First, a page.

It has taken a generational health crisis for nature to remind us just how fragile and inflexible our industrial world has become, and how major disruption to business and life as usual can’t be left to chance or others.
If we had to find a positive impact of this crisis, it has successfully shocked us into taking notice of the much bigger risks of climate change on our economic and social well-being; a social and business awareness that at least in ANZ is outpacing the political and regulatory action.
Globally, government and industry concern for the preservation of the environment in the same way as that of being competitive pre-dates the pandemic. Even so our European colleagues believe the pandemic has accelerated political, social and industry action in an already progressive market.
In consumer facing sectors, such as food or fashion, the environment has even become the main issue, both to take into account the evolution of consumer behaviour who increasingly consider the environmental impact of what they buy, and that of expanding regulations on waste disposal and single use plastics.
Consumers are increasingly attuned to the impact of their actions –and the organisations and brands with which they associate –have on the environment. Sustainability is no longer a ‘nice to do’, but an important ‘must do’ part of conducting business in the changing world.
For ANZ companies, tackling the environmental issue is best managed through their Corporate Social Responsibility (CSR) planning and reporting. Generally this implies focusing on three main sustainability areas which have wide reaching implications on core operations:
Working on all areas essentially means working on the full lifecycle of the products sold, from design through to disposal, repair and recycling, as well as considering the full operational implications at each stage of the lifecycle ie sourcing, manufacturing, distribution and return.
This can prove quite challenging initially, as most organisations only see and have historically only considered the environmental dimension of sustainability within their own direct operations eg: site water recovery & storage, solar powered sites, packaging recycling etc, and generally motivated by cost saving opportunities. Not that these objectives are mutually exclusive but there is a cost and a benefit to end-to-end sustainable operations. Sustainable businesses go beyond the tip of the iceberg and create economic value, healthy ecosystems and strong communities across all stakeholders.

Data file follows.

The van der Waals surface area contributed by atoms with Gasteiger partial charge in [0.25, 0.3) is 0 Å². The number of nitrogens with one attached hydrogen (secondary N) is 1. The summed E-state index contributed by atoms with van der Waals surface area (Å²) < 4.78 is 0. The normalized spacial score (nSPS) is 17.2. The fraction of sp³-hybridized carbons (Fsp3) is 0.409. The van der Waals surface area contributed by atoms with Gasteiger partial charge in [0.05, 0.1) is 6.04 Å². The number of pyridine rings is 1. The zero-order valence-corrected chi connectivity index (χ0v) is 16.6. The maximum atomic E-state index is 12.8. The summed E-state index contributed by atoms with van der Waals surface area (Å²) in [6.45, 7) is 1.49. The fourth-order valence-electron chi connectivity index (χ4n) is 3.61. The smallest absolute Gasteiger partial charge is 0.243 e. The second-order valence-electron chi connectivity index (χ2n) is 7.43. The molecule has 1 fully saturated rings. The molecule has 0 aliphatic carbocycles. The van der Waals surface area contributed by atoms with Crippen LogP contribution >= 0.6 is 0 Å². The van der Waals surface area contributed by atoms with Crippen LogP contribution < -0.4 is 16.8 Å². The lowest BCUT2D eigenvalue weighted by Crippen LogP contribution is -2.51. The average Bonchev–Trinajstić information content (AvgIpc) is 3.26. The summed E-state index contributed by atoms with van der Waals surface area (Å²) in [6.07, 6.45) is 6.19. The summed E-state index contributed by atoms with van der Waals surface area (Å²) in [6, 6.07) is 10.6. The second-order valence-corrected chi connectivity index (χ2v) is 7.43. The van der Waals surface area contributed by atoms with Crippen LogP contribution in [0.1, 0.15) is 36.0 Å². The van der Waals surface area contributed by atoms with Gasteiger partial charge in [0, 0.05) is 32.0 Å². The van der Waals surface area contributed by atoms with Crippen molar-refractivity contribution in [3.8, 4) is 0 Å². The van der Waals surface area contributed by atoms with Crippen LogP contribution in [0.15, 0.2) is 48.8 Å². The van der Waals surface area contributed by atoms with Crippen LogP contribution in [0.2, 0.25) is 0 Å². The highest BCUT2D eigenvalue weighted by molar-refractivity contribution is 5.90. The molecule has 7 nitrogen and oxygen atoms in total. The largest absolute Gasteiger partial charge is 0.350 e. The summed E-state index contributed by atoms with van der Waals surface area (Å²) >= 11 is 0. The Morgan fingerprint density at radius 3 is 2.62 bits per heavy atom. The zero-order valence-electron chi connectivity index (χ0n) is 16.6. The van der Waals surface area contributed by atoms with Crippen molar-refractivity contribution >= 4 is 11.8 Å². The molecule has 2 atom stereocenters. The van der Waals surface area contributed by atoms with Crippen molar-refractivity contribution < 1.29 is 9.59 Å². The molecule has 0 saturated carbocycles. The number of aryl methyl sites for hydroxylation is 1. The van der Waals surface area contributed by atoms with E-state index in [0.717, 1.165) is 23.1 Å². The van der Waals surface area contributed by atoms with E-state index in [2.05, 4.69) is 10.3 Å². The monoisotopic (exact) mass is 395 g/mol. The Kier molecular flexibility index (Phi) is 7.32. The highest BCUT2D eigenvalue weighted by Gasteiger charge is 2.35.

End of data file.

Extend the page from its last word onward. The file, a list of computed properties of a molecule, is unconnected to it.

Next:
The iceberg effect of our environmental impact
While awareness is growing, there are still gaps in this emerging field of sustainable supply chain operations. Organisations may lack breadth of understanding of their end-to-end environmental impact, as well as the knowledge and skills to identify and prioritise improvement levers like eco-design, supplier selection, reduction of impacts in production, transport optimisation, financial reporting, and many more.
Like any ambitious and complex transformation, it requires strong technical and business expertise to develop the insight, to drive the changes, and to maintain and improve environmental performance.
These convictions drive our services approach and the initial steps we generally support our clients with.
We take a transformational approach to sustainable operations
Sustainable operations will continue to grow in importance at Board and operational management level. It calls not only for immediate attention and action, but also for equal consideration in the operational management prism of cost, service, stock….and now sustainability.
Sustainability – the new player in the operational trade-off prism
Given the emerging importance of this topic to all supply chain professionals we plan to shed light on this green operations transformation through a series of upcoming articles covering our own points of view as well as some leading industry insights….stay tuned!
In the meantime please reach out to us if Sustainable Operations is on your “must do” list this year.